The flight-related carbon footprint of the Pan-African Thoracic Society (PATS) methods in epidemiologic, clinical and organizational research (MECOR) course 2023
How to cite this article: Bagha Z, Ayo-Olagunju T, Feyisara K, Obiefuna AG, Mortimer K, Semple S. The flight-related carbon footprint of the Pan-African Thoracic Society (PATS) methods in epidemiologic, clinical and organizational research (MECOR) course 2023. J Pan Afr Thorac Soc. doi: 10.25259/JPATS_21_2023
Climate change is a worldwide public health emergency, and traveling by plane results in the emission of carbon dioxide (CO2), which plays a major role in global warming. This study sought to measure the flight-related carbon footprint of the Pan African Thoracic Society (PATS) Methods in Epidemiological, Clinical, and Organizational Research (MECOR) 2023 course. It looked at whether providing feedback on emission information to attendees would affect their attitudes about flight choices.
Materials and Methods:
We conducted a cross-sectional descriptive study at the PATS MECOR 2023 training program whereby the flight itineraries of all attendees were used to estimate the total carbon emission for each participant’s return journey to Mombasa, Kenya, using the Google Flight tool. An electronic survey was conducted on consecutive days to measure the knowledge, attitude, and practices of respondents before and after feedback on the aggregated emissions estimate.
The estimated total flight-related emissions of the 80 attendees were 57 tonnes of CO2. The primary determinant of choice of flight among most respondents was cost, and the least important was carbon emission. Only 22% of respondents correctly estimated that the total carbon footprint exceeded 30 tonnes. The proportion of attendees prepared to offset their carbon footprint increased from 54% to 73% before and after being informed of the delegates’ estimated CO2 emissions, but the change was not statistically significant (P = 0.07).
Hosting a major international conference produces a carbon footprint, which, if measured and shared with funders, organizers, and attendees, can help inform the debate about how to reduce and mitigate this important contributor to global climate change.
There are many ways that climate change impacts health, both directly from heat stress, flooding, and drought as well as indirectly due to food insecurity, undernutrition, and water insecurity. There is an increasing awareness that the climate emergency is also a public health emergency. The emission of carbon dioxide (CO2) and other greenhouse gases is now accepted to play a significant role in global warming, with many countries committing to greenhouse gas emissions of net zero by 2050. Since the energy sector contributes to three-quarters of greenhouse gas emissions, net zero could be achieved by utilizing renewable energy sources for power, such as wind and solar, instead of coal, gas, and oil.
The carbon footprint of an activity or process is typically used as an indicator to quantify CO2 emissions or greenhouse gas emissions in units of CO2 equivalents. The Intergovernmental Panel on Climate Change defines carbon footprint as the “measure of the exclusive total amount of CO2 emissions that are directly and indirectly caused by an activity or are accumulated over the lifecycle stages of a product.”
Route selection can modify the CO2 emissions for any given flight. Analysis of the 20 busiest domestic flight routes in the USA has demonstrated that the least-emitting choice on a route can, on average, produce 22% less CO2 than the route average and 63% less than the most-emitting option. Choosing business class versus economy results in higher CO2 emissions since the larger the space occupied on the plane, the bigger the carbon footprint. Carrying more luggage also increases the carbon footprint since the heavier the aeroplane, the more fuel it consumes. These data suggest that encouraging passengers to consider the emission profile of their journey flights could help achieve considerable CO2 emission reductions.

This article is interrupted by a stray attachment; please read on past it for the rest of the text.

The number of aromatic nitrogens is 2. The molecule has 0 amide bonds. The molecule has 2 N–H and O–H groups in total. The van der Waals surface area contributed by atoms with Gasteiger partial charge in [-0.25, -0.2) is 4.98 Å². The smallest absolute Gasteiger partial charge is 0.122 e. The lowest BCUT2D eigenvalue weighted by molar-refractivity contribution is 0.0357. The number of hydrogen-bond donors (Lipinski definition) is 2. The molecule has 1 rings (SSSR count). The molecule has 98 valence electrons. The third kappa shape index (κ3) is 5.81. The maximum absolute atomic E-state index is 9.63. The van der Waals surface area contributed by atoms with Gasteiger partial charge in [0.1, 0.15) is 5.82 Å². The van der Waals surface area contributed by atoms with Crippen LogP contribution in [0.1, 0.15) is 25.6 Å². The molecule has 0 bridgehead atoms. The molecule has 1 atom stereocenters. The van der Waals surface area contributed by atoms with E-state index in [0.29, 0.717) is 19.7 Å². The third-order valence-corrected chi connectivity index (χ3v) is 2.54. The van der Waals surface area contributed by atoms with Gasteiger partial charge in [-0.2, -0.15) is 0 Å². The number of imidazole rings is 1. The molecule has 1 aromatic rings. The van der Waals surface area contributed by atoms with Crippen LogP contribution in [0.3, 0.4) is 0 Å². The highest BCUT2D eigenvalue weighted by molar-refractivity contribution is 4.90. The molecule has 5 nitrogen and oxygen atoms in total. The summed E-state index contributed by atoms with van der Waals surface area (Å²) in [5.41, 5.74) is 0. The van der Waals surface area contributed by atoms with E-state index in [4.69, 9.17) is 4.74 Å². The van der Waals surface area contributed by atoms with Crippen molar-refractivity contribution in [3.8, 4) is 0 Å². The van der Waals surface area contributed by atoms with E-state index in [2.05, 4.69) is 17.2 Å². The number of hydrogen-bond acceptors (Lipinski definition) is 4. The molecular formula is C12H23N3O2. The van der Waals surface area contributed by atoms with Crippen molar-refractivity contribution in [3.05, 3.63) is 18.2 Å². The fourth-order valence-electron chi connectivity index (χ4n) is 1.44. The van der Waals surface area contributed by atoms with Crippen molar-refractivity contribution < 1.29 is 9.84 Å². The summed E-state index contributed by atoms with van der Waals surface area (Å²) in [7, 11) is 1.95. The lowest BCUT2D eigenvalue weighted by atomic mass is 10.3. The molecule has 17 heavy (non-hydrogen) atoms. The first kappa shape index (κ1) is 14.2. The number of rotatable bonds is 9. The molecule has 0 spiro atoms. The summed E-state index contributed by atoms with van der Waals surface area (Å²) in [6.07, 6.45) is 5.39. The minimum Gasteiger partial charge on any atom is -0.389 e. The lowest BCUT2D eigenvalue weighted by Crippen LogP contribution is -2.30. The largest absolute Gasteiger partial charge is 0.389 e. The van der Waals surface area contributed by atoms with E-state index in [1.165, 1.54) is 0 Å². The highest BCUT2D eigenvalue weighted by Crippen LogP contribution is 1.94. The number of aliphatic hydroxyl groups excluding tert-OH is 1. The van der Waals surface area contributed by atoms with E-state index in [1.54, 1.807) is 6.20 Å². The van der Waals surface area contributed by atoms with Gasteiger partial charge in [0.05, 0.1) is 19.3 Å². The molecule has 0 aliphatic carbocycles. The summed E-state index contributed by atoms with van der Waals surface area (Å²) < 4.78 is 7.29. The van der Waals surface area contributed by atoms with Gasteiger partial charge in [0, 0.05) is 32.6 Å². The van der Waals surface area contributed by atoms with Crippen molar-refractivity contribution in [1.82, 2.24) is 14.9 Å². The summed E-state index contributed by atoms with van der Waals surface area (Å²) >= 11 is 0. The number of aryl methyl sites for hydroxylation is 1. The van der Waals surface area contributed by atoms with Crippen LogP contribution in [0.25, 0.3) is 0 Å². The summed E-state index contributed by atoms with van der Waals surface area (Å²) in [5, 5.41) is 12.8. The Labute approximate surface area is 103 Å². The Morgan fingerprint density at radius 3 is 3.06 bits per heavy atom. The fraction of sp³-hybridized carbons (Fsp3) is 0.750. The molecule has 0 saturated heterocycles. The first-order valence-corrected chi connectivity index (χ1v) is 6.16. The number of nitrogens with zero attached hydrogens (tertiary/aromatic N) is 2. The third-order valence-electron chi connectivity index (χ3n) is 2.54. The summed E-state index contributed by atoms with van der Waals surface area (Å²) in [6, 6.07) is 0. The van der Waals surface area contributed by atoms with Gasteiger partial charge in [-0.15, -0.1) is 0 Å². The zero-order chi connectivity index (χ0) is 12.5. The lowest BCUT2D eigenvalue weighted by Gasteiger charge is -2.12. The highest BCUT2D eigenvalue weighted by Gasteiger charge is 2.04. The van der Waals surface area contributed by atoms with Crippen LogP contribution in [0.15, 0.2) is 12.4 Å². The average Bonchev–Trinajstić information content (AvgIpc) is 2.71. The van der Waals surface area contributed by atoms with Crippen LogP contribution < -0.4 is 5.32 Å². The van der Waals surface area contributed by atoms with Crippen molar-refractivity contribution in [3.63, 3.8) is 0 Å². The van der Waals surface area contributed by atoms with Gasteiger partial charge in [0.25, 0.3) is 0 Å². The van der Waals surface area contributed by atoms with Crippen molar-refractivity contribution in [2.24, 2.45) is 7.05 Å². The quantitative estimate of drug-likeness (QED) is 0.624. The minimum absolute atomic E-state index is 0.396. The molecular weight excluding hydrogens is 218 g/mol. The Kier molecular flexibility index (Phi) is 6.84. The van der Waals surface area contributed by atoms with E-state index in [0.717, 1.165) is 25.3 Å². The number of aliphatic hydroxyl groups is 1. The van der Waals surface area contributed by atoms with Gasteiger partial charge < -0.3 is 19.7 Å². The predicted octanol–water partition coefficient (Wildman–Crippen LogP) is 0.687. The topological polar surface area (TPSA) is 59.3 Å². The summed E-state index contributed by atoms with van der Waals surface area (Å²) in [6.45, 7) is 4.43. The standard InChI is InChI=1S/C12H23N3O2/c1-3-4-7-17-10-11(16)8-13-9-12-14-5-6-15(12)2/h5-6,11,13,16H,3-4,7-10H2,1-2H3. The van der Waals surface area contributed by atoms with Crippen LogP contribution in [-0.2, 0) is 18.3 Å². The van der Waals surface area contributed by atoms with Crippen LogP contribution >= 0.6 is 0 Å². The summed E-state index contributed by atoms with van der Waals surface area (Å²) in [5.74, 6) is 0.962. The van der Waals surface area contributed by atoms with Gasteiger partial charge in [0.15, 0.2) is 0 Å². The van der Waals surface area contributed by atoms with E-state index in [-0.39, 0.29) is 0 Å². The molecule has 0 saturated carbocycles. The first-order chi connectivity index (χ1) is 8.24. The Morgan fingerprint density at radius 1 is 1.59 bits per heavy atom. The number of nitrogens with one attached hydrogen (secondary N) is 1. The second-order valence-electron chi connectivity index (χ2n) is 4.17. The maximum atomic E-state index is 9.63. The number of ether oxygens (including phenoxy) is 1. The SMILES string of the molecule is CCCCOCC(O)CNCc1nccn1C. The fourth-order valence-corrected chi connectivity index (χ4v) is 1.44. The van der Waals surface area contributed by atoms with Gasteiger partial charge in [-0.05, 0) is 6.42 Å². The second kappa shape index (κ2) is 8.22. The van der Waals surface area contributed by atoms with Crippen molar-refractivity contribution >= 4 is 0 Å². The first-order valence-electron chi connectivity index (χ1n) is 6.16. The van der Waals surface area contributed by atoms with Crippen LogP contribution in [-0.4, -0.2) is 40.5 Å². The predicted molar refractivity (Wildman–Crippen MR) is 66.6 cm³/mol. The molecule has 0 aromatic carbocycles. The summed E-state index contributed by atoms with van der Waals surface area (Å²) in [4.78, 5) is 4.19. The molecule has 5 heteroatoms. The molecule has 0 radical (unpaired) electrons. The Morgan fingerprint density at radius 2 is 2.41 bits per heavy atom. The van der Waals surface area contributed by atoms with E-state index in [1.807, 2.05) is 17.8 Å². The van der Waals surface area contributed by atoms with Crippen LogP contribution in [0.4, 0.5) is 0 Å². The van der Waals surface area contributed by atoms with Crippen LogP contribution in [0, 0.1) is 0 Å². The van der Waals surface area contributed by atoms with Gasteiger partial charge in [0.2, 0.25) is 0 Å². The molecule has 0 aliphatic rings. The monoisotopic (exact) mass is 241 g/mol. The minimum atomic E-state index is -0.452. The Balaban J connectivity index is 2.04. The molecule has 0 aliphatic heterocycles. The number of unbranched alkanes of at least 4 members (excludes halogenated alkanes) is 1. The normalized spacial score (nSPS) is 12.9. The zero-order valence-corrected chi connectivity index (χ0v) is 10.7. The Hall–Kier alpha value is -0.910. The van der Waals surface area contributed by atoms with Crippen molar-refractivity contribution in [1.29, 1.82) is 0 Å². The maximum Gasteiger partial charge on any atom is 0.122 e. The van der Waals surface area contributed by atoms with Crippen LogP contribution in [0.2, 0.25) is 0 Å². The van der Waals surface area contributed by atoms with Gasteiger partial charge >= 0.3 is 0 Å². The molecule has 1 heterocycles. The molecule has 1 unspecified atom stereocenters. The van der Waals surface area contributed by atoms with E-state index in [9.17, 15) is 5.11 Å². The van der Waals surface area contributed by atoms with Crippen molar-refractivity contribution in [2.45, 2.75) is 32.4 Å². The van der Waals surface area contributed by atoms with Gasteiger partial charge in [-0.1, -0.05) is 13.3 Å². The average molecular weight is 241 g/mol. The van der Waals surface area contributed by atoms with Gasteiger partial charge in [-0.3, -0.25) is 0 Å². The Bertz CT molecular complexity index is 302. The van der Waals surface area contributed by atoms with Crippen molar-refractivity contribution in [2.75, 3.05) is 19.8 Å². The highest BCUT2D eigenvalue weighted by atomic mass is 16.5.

The carbon footprints of the delegates at the American Thoracic Society’s (ATS) annual conference, which was held in San Diego in 2006, were previously calculated. The travel of 14,914 delegates resulted in the production of 10,799 tonnes of CO2. A more holistic evaluation of the International Federation of Medical Students Associations (IFMSA) General Assembly in Montreal in 2018 considered CO2 emissions from travel, accommodation, catering, materials, and waste and estimated a “footprint” of 1902 tonnes of CO2, of which 1607 were estimated to arise from travel, including flights. Leddin et al. estimated the travel-related CO2 emission of attendees at the Annual Meeting of the Canadian Association of Gastroenterology to be 0.54 tonnes of CO2 per person when held in Toronto compared to 0.76 tonnes when convened in Banff.
The carbon footprint associated with hosting the Pan African Thoracic Society (PATS) annual training Methods in Epidemiological, Clinical, and Organizational Research (MECOR) program is unknown. We set out to estimate the flight-related carbon footprint of PATS MECOR 2023 and explore whether providing feedback on this estimate to attendees would affect their attitudes about flight choices, which would have lower CO2 emissions based on routes and class of travel as well as toward carbon offsetting.
MATERIALS AND METHODS
This was a cross-sectional observational study.
The carbon footprint was calculated for 79 attendees who took a flight(s) to attend the PATS MECOR 2023 course. A survey of those course attendees present at the morning plenary sessions was carried out; 65 attendees participated in the initial survey, while 45 took part in the post-survey to assess changes in attitude following awareness about the burden of the course’s carbon footprint. The reduced number of participants in the follow-up survey is likely to have been due to the fact that not all MECOR students/faculty attended the two sessions on both days.